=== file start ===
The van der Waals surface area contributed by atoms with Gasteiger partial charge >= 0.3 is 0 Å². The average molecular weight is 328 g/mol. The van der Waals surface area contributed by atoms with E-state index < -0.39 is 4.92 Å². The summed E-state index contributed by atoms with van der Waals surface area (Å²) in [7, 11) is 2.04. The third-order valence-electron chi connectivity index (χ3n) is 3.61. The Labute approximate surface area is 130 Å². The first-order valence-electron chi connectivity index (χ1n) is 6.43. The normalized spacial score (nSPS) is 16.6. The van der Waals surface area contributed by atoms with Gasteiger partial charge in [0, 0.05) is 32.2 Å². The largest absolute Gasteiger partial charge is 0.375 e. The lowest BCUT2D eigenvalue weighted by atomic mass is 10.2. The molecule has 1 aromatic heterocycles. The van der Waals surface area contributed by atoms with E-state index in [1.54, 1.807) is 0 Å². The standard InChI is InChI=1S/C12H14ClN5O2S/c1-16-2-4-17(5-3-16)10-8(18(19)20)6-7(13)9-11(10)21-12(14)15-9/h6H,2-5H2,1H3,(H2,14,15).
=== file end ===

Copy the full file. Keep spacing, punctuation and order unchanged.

The van der Waals surface area contributed by atoms with Gasteiger partial charge >= 0.3 is 0 Å². The average molecular weight is 328 g/mol. The van der Waals surface area contributed by atoms with E-state index < -0.39 is 4.92 Å². The summed E-state index contributed by atoms with van der Waals surface area (Å²) in [7, 11) is 2.04. The third-order valence-electron chi connectivity index (χ3n) is 3.61. The Labute approximate surface area is 130 Å². The first-order valence-electron chi connectivity index (χ1n) is 6.43. The normalized spacial score (nSPS) is 16.6. The van der Waals surface area contributed by atoms with Gasteiger partial charge in [0, 0.05) is 32.2 Å². The largest absolute Gasteiger partial charge is 0.375 e. The lowest BCUT2D eigenvalue weighted by atomic mass is 10.2. The molecule has 1 aromatic heterocycles. The van der Waals surface area contributed by atoms with E-state index in [1.54, 1.807) is 0 Å². The standard InChI is InChI=1S/C12H14ClN5O2S/c1-16-2-4-17(5-3-16)10-8(18(19)20)6-7(13)9-11(10)21-12(14)15-9/h6H,2-5H2,1H3,(H2,14,15).